Telstra’s move to get ahead of the pack with real-time alerts to customers advising them on their mobile data quota will be seen as a step in the right direction for the telco industry.
Curbing bill shock is a noble ambition, although one would hazard a guess that many would have appreciated the move from Telstra a while ago.
Telstra’s rivals may not be up to speed on instant SMS alerts but both Optus and Vodafone have in recent times unveiled their own anti-bill shock measures.
Optus gives customers who go over their allowance to a higher plan for a flat fee. Meanwhile, Vodafone has moved to give customers greater clarity with regard to data usage and its automated data top-up option.
Perhaps what’s really instructive about Telstra’s latest move is its motivation, with the telco’s mobile director Scott McGibbony telling news.com.au that the move to an instant messaging system was predicated by rising customer complaints, with many stung for their appetite for data services.
McGibbony’s words highlight the growing recognition in our boardrooms that keeping the customer happy matters now more than ever before.
Navigating the age of the customer is unfolding as an interesting journey for Australian businesses and a recent survey commissioned by business communications and collaboration systems provider Avaya shows that managing customer experience is now a top priority for most organisations.
According to the survey, 95 per cent of business managers in large companies in Australia say that customer experience management (CEM) is a key area of focus, with 75 per cent of the respondents pointing to initiatives taken in the last 12 months specifically targeted to improve customer experience.
But it’s not all good news. While there’s plenty of will the provisioning of requisite infrastructure is still playing catch-up, with the survey showing that only 51 per cent of Australian organisations have a comprehensive CEM program in place.
That’s on the low side when compared to the global average of 59 per cent and the APAC average of 58 per cent.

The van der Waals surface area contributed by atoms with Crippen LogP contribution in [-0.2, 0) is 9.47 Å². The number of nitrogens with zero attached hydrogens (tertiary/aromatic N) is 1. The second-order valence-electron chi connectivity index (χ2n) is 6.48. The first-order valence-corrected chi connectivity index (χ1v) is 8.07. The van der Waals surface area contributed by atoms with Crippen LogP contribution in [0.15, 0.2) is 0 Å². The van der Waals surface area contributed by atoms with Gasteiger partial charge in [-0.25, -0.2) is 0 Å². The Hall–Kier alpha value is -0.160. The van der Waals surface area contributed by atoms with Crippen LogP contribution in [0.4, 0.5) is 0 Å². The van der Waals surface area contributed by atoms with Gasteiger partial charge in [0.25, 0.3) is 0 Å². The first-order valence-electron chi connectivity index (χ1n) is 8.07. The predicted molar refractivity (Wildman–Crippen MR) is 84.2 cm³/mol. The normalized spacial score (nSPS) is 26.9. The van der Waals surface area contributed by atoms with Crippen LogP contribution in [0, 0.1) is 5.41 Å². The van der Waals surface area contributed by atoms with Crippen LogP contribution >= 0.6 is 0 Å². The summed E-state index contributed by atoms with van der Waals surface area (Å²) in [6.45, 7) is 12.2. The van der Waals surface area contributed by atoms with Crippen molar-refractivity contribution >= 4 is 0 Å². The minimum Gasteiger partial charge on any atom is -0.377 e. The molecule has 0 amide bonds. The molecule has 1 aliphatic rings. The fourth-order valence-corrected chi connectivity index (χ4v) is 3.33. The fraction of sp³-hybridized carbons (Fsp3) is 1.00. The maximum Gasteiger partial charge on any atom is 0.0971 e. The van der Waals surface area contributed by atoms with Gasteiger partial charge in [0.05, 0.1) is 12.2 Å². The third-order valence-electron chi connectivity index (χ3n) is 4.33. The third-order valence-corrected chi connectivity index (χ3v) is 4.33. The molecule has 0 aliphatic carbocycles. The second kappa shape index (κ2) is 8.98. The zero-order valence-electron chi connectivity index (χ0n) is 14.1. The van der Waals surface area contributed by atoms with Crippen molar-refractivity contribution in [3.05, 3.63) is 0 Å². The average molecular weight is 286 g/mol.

And those with comprehensive engagement platforms are still trying to iron out some issues, with the issue of different departments owning different parts of the customer experience the major complaint.
When it comes to the capabilities, the research shows that 77 per cent of organisations can only deliver on certain elements of a personalised customer experience automatically and in real time using the technology systems they have in place.
Avaya’s president of global field operations and senior VP worldwide sales, Pierre-Paul Allard, says that putting customers at the bottom of the equation just doesn’t work anymore.
“It’s not just about the about tools, it’s about business process,” he says.
As the contact centre environment continues to evolve, Allard says that organisations (telcos, banks or retailers) need to expand their horizons when it comes to giving customers an optimum experience.
“Most organisations think that a contact centre is about complaint resolution but there’s a lot of other data that just sits there,” he says.
It’s data that Allard says can be instrumental in creating a “value-based engagement” with a customer.
A simple task like streamlining the customer validation process by leveraging existing data not only aids customer retention but also opens up the potential for pitching value added services.
“While you can't over-measure customer happiness you can overthink it. The number one attribute has to be speed,” Allard says.
“It’s about engaging applications and deployment.”
The misalignment of priorities, highlighted as a key deficiency in the research, isn’t an affliction suffered solely by our telcos, although an incumbent like Telstra has to surmount a much larger hurdle of a silos with different business units that don’t share common objectives.
Unbundling this legacy is a stated objective of Telstra boss David Thodey, who rarely shies away from an opportunity to profess his desire to keep the customer at the centre of "every decision, every action, every opportunity, every day".
The focus is important because the danger of losing consumers is very real. Disgruntled customers have more options at their disposal and the advent of social media means that they can broadcast their discontent far more loudly.
Business across the board are now at least alive to the threat, however, whether they will be able to take the next step remains to be seen. In the telco space, the three major operators are twisting and turning to maintain the status quo with regards to keeping customers engaged and the same applies to the financial sector.
Moving beyond legacy infrastructure and tradition business processes are the key challenges for Australian businesses. In that regard they are no different to their peers in the US and Europe.
However, it’s only now that many of our big corporates seem suitably incentivised to shed the legacy. Australia’s competitive landscape, prone as it is to cosy oligopolies (telcos, banks, retailers), has until now served as a handy insulator.
But the game as changed. No wonder our corporate leaders can’t stop talking about Google, Apple and Amazon.com.